Our Founding Fathers recognized that the creation of the United States was an experiment. Never before had a government been created to give so many people a say in how their nation was run. They knew it was an imperfect beginning, but that it was worth the effort beginning in the preamble to the U.S. Constitution with ““We the People of the United States, in Order to form a more perfect Union …”
Over the years, our nation has moved toward that goal, sometimes way too slowly. Non-land owners were given full rights. Slavery was outlawed, though the institution continues to survive in subtle ways. Non-Northern Europeans were reluctantly admitted. It was only a century ago that women were nationally given the right to vote, though property ownership rights were slower to obtain. Sexual orientation is still a hot issue.
While it seems like racism, nationalism and sexism are still a part of our nation’s fabric, our nation is inexorably moving toward that “more perfect union.”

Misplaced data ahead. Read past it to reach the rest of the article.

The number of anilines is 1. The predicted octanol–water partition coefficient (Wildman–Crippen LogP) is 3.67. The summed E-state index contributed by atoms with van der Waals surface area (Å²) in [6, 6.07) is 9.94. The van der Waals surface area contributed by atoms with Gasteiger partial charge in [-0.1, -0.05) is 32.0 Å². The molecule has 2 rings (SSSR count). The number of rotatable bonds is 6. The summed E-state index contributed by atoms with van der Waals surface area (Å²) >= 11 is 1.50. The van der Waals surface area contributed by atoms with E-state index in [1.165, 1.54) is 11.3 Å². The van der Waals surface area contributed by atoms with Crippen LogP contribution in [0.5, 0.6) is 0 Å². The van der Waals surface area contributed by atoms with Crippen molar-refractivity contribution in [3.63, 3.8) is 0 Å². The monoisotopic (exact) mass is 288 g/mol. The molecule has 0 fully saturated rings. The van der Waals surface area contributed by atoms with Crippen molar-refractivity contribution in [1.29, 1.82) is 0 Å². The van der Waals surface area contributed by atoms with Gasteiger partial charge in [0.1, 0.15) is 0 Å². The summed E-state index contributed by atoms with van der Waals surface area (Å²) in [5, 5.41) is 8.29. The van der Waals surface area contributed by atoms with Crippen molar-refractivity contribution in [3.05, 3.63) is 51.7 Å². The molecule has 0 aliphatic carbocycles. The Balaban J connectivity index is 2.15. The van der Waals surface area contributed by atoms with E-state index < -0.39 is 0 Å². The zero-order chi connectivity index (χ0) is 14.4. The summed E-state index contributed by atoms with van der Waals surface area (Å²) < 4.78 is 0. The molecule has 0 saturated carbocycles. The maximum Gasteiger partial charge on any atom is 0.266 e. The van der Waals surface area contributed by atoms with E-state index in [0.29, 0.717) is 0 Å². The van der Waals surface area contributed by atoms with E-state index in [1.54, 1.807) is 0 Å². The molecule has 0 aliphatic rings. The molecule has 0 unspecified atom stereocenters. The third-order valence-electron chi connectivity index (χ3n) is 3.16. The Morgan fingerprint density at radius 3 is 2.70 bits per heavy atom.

Immigrants and descendants of almost every country are right here in the Baltimore area, and we’re not that different from the rest of the country (”‘How did I not know this?’ An Eastern Shore community reckons with the lynchings in Maryland’s past,” June 3).
Cultural and ethnic mixings aren’t always smooth, but it’s happening here as with nowhere else. There is and will probably be those who resist the experiment as the way it is now benefits them. But the experiment is hardly over and just because we haven’t achieved the goal is no reason to stop trying. The ongoing success of our experiment is the true measure of “American Exceptionalism.”
Jim Martin, Middle River
Add your voice: Respond to this piece or other Sun content by submitting your own letter.